Measuring Tree Heights by the Pole Method
Colby B. Rucker
The ability to obtain accurate tree heights creates an opportunity for some interesting forest studies. One of these is the construction of a forest profile, in which all the tree species, large and small, are included. By including information on topography, exposure and soils for the tallest example of each tree species, those specimens may be arranged by height into habitat groups, which show the need for trees to find a niche in which they are height competitive, and can receive enough sunlight to survive.
While laser rangefinders are excellent for tall trees, most cannot measure a distance less than 54 feet. Itís neither practical nor accurate to back off in a thick woodland to measure some eighteen-foot mountain laurel, much less some smaller immature tree that represents its species.
For the smallest trees, a carpenterís six-foot folding ruler works well. Above the rulerís reach, a pole is needed. An aluminum painters pole telescopes to nearly twelve feet, and works quite nicely. It can be adjusted to the height of a small tree, and the pole measured with a steel tape hooked to one end. It can be raised to the top of a slightly taller tree, and the distance to the ground measured with the carpentersí rule.
For additional reach, two aluminum extensions can be made that fit inside one another, and both fit inside the pole. I used a sturdy aluminum ski pole for the top piece. That extends the pole to about twenty feet, which is convenient for most work. Occasionally, additional height is needed. I found a 30-foot champion poison sumac in a swampy thicket, and had to make an extension that fitted below the painters pole. I didnít climb the tree.
Of course, there are other uses for a pole beside direct measurements. I measured a champion spicebush with the pole, but the top was over a steep slope. I marked the ground spot under the total measurement, and then extended the pole from the base of the tree to over the spot, leveled it with the clinometer placed upon it like a level, and measured the distance from the underside of the pole to the ground spot. This amount was subtracted from the total vertical distance.
I found that measuring big trees with a laser wasnít as easy as I expected. A tuliptree five feet thick and 154 feet tall stood in a narrow ravine. It defied measurement from a variety of locations because I couldnít see the treeís base. This was even true for trees on a mowed lawn. In some cases I could thumbtack a piece of paper or other target a measured distance above the base, but in areas thick with spicebush, I needed a target at least fifteen feet up. The telescoping pole solved the problem.
With an elevated target, I soon found that the lower triangle wasnít needed. I could shoot the top to clickover, mark the location, adjust the pole to that eye elevation, re-shoot the top triangle, and just add the length of the pole. On level ground, the elevation was less than the pole length, so I tied a handkerchief neatly around the pole, and slid it down until the top edge of the fabric was level with the base of the top triangle.
The advantage of eliminating the lower triangle was considerable. On rough terrain, the top triangle was backed up to clickover, but the lower triangle couldnít be backed up without changing the elevation of the eye. The two triangles could overlap or be separated. Also, a direct measurement (the pole) is always more accurate than calculations based on sightings (the lower triangle).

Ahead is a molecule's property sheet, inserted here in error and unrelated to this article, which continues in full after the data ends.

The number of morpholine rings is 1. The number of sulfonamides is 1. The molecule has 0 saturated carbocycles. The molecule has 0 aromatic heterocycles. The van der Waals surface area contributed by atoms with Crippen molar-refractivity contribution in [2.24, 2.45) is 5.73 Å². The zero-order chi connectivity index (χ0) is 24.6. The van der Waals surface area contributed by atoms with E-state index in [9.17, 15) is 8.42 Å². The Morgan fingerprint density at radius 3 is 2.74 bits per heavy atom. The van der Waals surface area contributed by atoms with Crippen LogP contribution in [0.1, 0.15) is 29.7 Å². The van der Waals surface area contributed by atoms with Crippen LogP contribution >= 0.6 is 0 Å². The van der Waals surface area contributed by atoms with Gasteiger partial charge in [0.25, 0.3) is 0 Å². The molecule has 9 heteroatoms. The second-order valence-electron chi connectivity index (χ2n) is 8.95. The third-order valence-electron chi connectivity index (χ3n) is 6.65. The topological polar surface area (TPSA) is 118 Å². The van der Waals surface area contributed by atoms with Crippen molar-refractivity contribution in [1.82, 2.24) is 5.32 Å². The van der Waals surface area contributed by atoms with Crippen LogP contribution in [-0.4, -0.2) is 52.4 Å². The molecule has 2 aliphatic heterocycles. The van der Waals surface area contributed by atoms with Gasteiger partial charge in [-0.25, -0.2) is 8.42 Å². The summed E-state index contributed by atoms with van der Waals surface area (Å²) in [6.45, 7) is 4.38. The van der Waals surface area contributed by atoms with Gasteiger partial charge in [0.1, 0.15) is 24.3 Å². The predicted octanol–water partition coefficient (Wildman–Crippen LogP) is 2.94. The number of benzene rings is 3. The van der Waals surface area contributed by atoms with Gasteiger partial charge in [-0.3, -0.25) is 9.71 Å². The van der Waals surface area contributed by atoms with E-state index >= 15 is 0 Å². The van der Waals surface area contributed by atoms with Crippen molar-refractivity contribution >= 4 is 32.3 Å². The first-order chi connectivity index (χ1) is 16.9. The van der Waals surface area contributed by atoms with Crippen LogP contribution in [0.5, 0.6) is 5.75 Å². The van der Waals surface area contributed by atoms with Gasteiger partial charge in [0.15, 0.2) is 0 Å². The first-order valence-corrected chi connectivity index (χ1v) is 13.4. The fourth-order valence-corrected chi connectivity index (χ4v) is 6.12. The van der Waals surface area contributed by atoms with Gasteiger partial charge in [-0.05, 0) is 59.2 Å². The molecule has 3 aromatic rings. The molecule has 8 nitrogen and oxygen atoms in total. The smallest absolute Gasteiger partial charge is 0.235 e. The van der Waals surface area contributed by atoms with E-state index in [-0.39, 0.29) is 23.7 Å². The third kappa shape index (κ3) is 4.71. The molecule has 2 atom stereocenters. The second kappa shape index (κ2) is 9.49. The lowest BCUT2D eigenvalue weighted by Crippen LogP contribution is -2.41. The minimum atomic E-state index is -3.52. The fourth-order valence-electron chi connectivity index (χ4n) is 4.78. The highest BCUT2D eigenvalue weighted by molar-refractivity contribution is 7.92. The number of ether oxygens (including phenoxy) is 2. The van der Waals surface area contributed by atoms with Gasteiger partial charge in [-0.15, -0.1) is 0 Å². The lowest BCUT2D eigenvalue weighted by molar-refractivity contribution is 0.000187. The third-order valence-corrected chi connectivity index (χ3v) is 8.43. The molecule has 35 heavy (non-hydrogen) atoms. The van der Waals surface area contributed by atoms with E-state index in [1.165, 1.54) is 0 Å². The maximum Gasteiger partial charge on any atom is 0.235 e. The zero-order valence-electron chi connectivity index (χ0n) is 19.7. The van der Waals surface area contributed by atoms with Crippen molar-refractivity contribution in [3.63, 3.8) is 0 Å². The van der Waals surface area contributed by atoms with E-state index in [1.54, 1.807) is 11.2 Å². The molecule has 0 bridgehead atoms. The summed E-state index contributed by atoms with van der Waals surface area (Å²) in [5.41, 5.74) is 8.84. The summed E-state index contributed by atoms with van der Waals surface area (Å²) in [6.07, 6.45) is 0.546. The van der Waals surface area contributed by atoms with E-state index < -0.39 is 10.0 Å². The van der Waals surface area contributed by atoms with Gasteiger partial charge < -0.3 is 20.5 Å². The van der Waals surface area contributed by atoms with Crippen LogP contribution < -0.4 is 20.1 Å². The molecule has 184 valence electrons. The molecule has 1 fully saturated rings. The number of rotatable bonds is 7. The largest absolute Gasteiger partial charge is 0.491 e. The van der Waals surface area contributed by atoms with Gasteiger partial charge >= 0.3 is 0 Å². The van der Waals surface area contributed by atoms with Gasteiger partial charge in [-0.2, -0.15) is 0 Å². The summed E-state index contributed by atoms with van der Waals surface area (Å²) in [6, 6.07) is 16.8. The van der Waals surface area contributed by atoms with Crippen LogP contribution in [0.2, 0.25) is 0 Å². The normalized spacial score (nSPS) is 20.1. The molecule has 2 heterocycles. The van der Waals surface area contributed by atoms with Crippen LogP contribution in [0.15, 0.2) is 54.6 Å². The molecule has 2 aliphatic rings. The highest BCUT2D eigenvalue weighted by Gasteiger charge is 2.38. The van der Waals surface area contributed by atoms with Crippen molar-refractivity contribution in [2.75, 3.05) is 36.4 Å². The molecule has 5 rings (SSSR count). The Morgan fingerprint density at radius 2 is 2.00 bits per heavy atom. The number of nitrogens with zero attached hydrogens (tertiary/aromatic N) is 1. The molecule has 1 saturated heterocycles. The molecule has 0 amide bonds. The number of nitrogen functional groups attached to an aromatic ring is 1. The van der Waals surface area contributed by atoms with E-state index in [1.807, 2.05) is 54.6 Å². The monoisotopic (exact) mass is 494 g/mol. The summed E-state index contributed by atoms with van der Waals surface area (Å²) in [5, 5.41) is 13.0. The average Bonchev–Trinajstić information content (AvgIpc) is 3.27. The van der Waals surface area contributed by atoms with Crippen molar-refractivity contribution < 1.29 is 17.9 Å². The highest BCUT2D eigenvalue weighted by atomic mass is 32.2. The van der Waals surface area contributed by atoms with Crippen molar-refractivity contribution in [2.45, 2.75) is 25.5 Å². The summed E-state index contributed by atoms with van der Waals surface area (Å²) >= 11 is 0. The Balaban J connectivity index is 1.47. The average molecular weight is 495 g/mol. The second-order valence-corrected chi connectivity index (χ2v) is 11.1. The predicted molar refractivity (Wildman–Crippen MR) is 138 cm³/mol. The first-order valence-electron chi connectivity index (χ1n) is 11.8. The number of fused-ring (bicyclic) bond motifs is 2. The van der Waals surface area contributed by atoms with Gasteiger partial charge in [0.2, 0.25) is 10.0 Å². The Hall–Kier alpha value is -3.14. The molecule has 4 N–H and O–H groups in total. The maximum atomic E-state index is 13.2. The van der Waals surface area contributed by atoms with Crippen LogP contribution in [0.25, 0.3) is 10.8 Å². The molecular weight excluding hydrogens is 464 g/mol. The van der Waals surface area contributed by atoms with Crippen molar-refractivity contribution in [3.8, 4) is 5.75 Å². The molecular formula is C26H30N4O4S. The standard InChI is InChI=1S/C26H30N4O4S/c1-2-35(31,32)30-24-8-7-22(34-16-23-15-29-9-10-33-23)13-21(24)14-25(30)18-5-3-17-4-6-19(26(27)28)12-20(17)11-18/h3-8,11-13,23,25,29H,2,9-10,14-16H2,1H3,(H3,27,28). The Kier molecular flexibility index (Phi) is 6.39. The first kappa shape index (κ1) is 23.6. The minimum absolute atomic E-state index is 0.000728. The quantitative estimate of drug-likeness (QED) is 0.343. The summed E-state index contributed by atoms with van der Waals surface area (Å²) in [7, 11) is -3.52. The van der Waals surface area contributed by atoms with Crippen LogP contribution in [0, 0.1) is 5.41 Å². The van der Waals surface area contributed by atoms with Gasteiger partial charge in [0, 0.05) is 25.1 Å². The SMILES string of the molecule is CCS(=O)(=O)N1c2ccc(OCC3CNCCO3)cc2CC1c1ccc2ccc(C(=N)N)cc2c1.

On slopes, the pole is often set on the uphill side of the treeís base. Of course, thatís not "where the acorn sprouted," the central basal contour. Whenever possible, the pole should be set on that contour, but sometimes visibility requires that it be set higher, or even lower. In such cases, a basal height adjustment must be made by measuring the difference in elevation between the base of the pole and the central basal contour. This is done by extending the pole horizontally, leveling it with a clinometer placed upon it, and measuring the vertical difference with a folding ruler.
The pole can be essential where triangulation is more difficult. I recall a handsome old sweet cherry in a dense woodland with a thicket extending to the roadside. The site was threatened unless I could get accurate measurements, and prove the tree was a significant specimen. The road was the only place I could see the treeís top. I knew the treeís base was higher than the road, but I could only see a small section of trunk about fifteen feet up. I shot a triangle to the treeís top, and one to the pole tip visible against the exposed trunk. Subtracting the pole length from the lower triangle left the elevation of the base above my eye, and subtracting that from the top triangle gave the actual height of the tree.
The pole can be handy in other ways. I recall measuring the trunk of a huge tuliptree standing at the head of a steep narrow ravine. The central basal contour was about 2 Ĺ feet below the grade on the high side, but the roots on the low side plummeted down, almost vertically, for about fifteen feet. There was no easy way to get a tape level around the trunk. I ran the pole out to nearly its total length, and soon had the tape where I wanted it. Circumference at breast height was 22 feet 8 inches.
The pole methodís not as fast as just shooting two triangles, but I think the improved accuracy is worth the trouble.